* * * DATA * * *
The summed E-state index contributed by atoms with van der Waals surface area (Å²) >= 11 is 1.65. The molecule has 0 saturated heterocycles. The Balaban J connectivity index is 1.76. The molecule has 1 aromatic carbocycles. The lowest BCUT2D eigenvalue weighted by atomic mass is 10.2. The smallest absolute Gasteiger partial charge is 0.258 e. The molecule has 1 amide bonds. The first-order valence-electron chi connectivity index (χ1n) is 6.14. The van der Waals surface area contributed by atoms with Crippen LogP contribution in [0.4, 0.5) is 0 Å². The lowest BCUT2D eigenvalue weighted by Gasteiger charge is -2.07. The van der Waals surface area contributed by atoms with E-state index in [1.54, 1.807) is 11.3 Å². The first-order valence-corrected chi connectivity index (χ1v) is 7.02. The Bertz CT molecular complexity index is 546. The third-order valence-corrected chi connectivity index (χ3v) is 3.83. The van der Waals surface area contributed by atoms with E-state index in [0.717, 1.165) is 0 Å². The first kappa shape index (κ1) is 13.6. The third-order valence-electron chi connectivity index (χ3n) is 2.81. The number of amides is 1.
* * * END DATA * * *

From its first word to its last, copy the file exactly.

The summed E-state index contributed by atoms with van der Waals surface area (Å²) >= 11 is 1.65. The molecule has 0 saturated heterocycles. The Balaban J connectivity index is 1.76. The molecule has 1 aromatic carbocycles. The lowest BCUT2D eigenvalue weighted by atomic mass is 10.2. The smallest absolute Gasteiger partial charge is 0.258 e. The molecule has 1 amide bonds. The first-order valence-electron chi connectivity index (χ1n) is 6.14. The van der Waals surface area contributed by atoms with Crippen LogP contribution in [0.4, 0.5) is 0 Å². The lowest BCUT2D eigenvalue weighted by Gasteiger charge is -2.07. The van der Waals surface area contributed by atoms with E-state index in [1.54, 1.807) is 11.3 Å². The first-order valence-corrected chi connectivity index (χ1v) is 7.02. The Bertz CT molecular complexity index is 546. The third-order valence-corrected chi connectivity index (χ3v) is 3.83. The van der Waals surface area contributed by atoms with E-state index in [0.717, 1.165) is 0 Å². The first kappa shape index (κ1) is 13.6. The third-order valence-electron chi connectivity index (χ3n) is 2.81. The number of amides is 1.